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Method for aggressive clock gating for signals that cannot be gated

IP.com Disclosure Number: IPCOM000019513D
Publication Date: 2003-Sep-17
Document File: 3 page(s) / 63K

Publishing Venue

The IP.com Prior Art Database

Abstract

Disclosed is a method for aggressive clock gating for signals that cannot be gated. Benefits include improved power performance and improved design simplicity.

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Method for aggressive clock gating for signals that cannot be gated

Disclosed is a method for aggressive clock gating for signals that cannot be gated. Benefits include improved power performance and improved design simplicity.

Background

In conventional design methodologies, one of the best ways to save power is to turn off the clocks to logic blocks. This saves significant power because the clock network is no longer charging and discharging. Additionally, latches and flip-flops no longer force signals to charge and discharge. For example, if no micro-operation (uop) is valid, the flop-flops containing the address bits can maintain the old address without the clock being active during the cycle of inactivity. The address signals remain valid for multiple cycles even though the uop corresponding to this address is only valid for the one cycle. Only when a new address enters into that pipeline stage is the clock required to toggle, enabling the state element to capture the new data (see Figure 1).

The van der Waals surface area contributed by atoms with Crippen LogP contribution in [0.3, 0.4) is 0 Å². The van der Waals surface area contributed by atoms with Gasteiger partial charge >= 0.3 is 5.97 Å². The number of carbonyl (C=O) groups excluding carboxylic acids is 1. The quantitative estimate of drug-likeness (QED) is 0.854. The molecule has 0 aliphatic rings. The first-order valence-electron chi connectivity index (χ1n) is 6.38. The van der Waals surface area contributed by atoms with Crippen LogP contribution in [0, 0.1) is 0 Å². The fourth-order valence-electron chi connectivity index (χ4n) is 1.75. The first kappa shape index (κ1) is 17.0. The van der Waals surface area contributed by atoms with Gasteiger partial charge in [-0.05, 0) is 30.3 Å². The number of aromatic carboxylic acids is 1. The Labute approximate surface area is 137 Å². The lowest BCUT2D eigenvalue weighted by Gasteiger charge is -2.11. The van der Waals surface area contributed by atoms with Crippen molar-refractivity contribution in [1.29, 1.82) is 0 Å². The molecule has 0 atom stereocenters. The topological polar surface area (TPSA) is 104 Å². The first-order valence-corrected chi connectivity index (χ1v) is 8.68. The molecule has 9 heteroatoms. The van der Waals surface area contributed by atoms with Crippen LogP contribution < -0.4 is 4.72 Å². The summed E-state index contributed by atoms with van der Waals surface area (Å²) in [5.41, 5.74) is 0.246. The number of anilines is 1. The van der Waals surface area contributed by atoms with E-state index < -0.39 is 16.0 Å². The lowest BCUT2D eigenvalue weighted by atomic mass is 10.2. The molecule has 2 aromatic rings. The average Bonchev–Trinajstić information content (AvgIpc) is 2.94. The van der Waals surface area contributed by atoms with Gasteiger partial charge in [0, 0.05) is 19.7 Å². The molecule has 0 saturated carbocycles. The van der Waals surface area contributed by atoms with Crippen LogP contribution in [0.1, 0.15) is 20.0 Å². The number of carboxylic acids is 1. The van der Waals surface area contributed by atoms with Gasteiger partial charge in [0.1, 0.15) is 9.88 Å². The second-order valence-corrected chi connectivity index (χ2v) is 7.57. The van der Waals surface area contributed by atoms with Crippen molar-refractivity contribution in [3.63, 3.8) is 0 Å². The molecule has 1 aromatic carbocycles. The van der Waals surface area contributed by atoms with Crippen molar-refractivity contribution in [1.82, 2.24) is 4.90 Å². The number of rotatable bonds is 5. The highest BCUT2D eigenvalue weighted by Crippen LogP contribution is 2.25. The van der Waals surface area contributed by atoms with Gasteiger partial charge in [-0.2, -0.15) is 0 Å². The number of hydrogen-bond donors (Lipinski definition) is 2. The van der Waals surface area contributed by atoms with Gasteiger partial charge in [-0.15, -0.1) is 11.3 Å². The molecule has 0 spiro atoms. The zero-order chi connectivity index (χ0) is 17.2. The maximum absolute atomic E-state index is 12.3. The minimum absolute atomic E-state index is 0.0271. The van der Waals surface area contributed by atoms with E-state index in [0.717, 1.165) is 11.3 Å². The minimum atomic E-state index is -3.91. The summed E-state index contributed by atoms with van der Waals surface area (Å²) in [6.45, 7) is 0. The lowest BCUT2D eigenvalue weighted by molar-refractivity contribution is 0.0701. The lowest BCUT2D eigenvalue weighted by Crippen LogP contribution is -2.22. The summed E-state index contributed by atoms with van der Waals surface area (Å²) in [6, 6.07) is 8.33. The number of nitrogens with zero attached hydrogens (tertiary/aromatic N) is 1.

However, for special signals, conventional design methodologies for power savings are inadequate. An example is the first signal for tracking the validity of a micro-operation. The first signal cannot be on a 1-cycle clock because the first signal in the following stage remains high for multiple cycles. The processor detects valid uops, which is incorrect and causes multiple logic failures. The conventional solution is example 1, moving the first signal to a free running clock. Howe...